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This week’s city reading: Detroit stays flawed, Mexico City kills parking minimums, corporations flee the suburbs

The new Detroit’s fatal flaw (Heather Ann Thompson, Washington Post) “Way back in July of 1967, just before that infamous evening when Detroit went up in flames, city boosters had been feeling pretty optimistic about the Motor City’s future. Detroit, then the nation’s fifth-largest city, was a metropolis that epitomized all that postwar America had to offer. Home to the Big Three automakers, it boasted higher-paying jobs for working people than many other cities. The Federal Housing Administration helped its residents enjoy unusually high rates of homeownership. Charismatic leaders all worked together to keep the wheels of the Motor City turning smoothly and unceasingly toward a more prosperous future.”

‘This is definitely a moment’: Olympics crown LA’s remarkable renaissance (Rory Carroll, The Guardian) “The renaissance comes amid a challenging time for New York, which has long scorned LA as a rival for America’s greatest city. Having lost a bid to host the 2012 Olympics to London, New York is now enduring a ‘summer of hell’ on its crumbling subway, prompting authorities to declare a state of emergency. This did not stop the New York Times poking fun at LA nabbing the 2028 Games, asking if this would herald new Olympic events such as ‘longest juice cleanse’ or “least original movie idea’.”

A generational failure: As the U.S. fantasizes, the rest of the world builds a new transport system (Yonah Freemark, The Transport Politic) “It’s actually not that complicated to conduct transport policy in a manner that adapts to change. You don’t need competitions to gather the input of ‘geniuses.’ You don’t need magical new technologies when we have systems that work today. You don’t need to encourage speculation from the private sector, whose primary interest is in making high returns on their investment, not the public interest. You need a (reasonably) long-term commitment to individual projects, across political lines and among multiple political jurisdictions. You need to amass the public resources to pay for them. And then you need a competent workforce to design, construct, and operate the lines. American society has not shown itself capable of any of those things.”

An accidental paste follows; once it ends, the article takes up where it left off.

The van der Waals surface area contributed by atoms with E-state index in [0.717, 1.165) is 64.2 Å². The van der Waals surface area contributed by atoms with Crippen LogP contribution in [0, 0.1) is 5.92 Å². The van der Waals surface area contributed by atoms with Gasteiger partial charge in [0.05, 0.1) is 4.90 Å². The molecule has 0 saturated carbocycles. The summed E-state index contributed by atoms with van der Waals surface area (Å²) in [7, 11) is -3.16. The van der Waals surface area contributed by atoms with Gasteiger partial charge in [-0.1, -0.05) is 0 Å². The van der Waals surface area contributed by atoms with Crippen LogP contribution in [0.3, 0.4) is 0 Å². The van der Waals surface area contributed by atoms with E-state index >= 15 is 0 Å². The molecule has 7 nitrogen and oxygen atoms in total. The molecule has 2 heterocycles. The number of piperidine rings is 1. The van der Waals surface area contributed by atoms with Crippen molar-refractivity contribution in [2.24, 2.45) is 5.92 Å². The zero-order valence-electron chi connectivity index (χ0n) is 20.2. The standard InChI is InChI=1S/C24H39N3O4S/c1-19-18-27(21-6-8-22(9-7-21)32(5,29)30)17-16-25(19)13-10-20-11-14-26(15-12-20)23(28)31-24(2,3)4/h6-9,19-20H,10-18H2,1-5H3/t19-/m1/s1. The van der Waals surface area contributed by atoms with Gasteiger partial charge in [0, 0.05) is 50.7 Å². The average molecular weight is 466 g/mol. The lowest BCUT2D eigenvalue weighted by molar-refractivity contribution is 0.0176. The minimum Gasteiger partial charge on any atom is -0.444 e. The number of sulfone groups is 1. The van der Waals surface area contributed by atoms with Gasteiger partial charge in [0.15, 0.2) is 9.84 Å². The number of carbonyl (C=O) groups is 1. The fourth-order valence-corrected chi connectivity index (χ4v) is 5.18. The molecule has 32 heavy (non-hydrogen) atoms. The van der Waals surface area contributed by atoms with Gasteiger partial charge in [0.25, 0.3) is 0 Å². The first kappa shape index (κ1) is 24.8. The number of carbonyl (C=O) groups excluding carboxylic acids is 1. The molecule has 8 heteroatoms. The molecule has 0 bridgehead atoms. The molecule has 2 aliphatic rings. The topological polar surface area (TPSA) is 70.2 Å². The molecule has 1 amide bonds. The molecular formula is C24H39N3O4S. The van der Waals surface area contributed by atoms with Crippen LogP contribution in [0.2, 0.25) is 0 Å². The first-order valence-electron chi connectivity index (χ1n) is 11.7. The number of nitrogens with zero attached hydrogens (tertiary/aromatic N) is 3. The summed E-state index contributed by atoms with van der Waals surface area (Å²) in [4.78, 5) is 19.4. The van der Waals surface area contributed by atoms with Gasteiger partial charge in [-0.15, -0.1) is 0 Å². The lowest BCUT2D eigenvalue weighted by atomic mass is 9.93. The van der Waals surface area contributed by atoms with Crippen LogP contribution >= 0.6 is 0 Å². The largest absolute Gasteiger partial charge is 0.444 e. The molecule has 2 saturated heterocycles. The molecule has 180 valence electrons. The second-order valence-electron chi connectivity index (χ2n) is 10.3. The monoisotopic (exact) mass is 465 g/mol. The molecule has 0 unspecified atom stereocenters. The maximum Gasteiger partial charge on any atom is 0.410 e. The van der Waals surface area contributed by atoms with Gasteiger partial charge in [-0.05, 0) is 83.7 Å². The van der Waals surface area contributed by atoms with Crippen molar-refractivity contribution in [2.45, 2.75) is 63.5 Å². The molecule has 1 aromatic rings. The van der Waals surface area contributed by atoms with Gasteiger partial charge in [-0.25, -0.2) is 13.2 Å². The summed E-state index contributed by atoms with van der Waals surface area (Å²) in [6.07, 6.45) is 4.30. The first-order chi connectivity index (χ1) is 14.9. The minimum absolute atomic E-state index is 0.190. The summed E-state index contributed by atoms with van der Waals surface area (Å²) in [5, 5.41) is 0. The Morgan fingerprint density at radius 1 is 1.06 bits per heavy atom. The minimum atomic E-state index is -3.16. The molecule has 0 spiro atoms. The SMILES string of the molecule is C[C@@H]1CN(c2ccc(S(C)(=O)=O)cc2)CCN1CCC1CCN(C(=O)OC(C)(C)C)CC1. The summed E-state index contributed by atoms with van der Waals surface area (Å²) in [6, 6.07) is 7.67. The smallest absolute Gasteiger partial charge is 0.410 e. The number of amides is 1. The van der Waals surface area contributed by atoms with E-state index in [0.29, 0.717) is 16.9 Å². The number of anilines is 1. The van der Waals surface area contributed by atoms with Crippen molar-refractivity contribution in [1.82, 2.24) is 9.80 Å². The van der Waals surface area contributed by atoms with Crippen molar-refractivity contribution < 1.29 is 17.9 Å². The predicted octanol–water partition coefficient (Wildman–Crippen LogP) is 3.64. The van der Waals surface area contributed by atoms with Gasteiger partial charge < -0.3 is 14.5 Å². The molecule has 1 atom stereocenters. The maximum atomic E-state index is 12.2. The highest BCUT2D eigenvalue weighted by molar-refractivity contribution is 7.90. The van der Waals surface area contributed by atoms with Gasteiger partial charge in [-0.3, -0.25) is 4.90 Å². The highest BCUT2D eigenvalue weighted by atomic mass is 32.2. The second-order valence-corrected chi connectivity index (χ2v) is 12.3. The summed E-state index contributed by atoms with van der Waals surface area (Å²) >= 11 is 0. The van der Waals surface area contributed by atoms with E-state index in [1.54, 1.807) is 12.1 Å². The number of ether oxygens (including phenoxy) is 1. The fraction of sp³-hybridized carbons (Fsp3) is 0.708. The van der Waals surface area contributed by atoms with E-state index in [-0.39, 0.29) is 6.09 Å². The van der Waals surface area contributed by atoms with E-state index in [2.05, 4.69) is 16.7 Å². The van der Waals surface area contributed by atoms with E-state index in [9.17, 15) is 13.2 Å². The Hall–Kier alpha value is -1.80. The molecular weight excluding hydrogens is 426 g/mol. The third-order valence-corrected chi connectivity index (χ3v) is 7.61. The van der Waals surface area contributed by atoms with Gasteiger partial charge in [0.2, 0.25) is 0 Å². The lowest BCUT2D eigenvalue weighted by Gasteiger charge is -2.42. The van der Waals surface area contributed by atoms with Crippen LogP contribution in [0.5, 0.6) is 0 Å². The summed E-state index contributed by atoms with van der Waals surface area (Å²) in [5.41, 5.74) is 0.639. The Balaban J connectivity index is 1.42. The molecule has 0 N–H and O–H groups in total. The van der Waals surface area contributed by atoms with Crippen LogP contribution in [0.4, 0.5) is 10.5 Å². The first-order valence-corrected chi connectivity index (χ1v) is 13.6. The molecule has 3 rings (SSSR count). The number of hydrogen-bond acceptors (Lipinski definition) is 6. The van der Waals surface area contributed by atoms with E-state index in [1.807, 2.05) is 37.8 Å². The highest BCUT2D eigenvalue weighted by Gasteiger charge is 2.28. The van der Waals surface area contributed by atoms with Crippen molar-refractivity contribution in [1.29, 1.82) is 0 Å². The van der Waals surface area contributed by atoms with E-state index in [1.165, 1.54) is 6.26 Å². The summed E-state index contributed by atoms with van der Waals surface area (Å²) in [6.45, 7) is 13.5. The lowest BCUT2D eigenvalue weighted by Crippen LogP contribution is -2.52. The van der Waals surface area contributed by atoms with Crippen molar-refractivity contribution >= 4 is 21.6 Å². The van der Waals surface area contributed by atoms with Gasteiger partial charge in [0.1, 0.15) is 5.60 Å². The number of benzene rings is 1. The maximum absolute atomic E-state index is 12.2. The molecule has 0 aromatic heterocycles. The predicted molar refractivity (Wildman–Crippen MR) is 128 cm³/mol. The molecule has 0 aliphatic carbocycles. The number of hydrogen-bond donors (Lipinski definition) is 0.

Mexico City Is Killing Parking Spaces. Pay Attention, America (Aarian Marshall, Wired) “Mayor Miguel Ángel Mancera Espinosa this month announced a new policy that limits how many parking spaces builders can build. He hopes to spur development, which sounds counterintuitive. Without parking spaces, where will commuters rest their rides? But it turns out sprawling parking lots and looming garages can actually create more traffic and make housing less affordable and city streets more difficult to navigate.”

Corporations are leaving suburbs: Can anything reverse the trend? (Patrick Sisson, Curbed) “One of the most interesting aspects (and potentially troubling takeaways for suburban mayors) of the Core Values report is that all manner of companies are making the move downtown: tech giants, startups, Fortune 500 firms, small businesses. Of the nearly 500 companies included in the report, 245 had relocated from a suburban location. The shift has been fast, pitting suburbs—and even tech hubs—against other top-tier urban areas.”

Updating Toronto’s Architecture Bible (Mark Byrnes interviewing Alex Bozikovic, Citylab) “People who actively love Toronto as an urban place have mostly been downtowners who live in old, pre-Modern houses from a time when Toronto was a low-rise city, so that’s how they think of Toronto. But it’s equally a city of high-rises and it’s taking a while for that to sink in, culturally. You’re missing a lot of Toronto’s story by not paying attention to the modern city because that’s when everything really happened here.” (See also my own interview with Alex Bozikovic on Notebook on Cities and Culture.)